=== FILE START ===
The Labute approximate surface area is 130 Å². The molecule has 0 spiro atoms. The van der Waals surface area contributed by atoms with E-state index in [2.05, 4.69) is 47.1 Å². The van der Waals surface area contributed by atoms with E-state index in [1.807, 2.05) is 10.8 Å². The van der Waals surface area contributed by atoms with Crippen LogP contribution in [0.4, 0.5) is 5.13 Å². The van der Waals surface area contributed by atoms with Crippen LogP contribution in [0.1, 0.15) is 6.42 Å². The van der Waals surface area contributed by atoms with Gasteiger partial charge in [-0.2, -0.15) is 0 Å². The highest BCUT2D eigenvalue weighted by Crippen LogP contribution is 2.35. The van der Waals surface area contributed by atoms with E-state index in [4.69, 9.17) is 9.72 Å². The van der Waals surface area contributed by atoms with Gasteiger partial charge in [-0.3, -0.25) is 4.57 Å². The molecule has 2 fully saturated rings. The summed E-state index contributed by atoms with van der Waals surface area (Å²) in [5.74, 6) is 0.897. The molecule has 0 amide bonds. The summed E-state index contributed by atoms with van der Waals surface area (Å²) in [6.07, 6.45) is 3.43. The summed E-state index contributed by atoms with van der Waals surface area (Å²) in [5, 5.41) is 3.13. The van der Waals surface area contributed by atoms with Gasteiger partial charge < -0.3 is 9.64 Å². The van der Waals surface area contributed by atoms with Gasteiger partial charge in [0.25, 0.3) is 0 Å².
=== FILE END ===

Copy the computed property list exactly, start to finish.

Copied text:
The Labute approximate surface area is 130 Å². The molecule has 0 spiro atoms. The van der Waals surface area contributed by atoms with E-state index in [2.05, 4.69) is 47.1 Å². The van der Waals surface area contributed by atoms with E-state index in [1.807, 2.05) is 10.8 Å². The van der Waals surface area contributed by atoms with Crippen LogP contribution in [0.4, 0.5) is 5.13 Å². The van der Waals surface area contributed by atoms with Crippen LogP contribution in [0.1, 0.15) is 6.42 Å². The van der Waals surface area contributed by atoms with Gasteiger partial charge in [-0.2, -0.15) is 0 Å². The highest BCUT2D eigenvalue weighted by Crippen LogP contribution is 2.35. The van der Waals surface area contributed by atoms with E-state index in [4.69, 9.17) is 9.72 Å². The van der Waals surface area contributed by atoms with Gasteiger partial charge in [-0.3, -0.25) is 4.57 Å². The molecule has 2 fully saturated rings. The summed E-state index contributed by atoms with van der Waals surface area (Å²) in [5.74, 6) is 0.897. The molecule has 0 amide bonds. The summed E-state index contributed by atoms with van der Waals surface area (Å²) in [6.07, 6.45) is 3.43. The summed E-state index contributed by atoms with van der Waals surface area (Å²) in [5, 5.41) is 3.13. The van der Waals surface area contributed by atoms with Gasteiger partial charge < -0.3 is 9.64 Å². The van der Waals surface area contributed by atoms with Gasteiger partial charge in [0.25, 0.3) is 0 Å².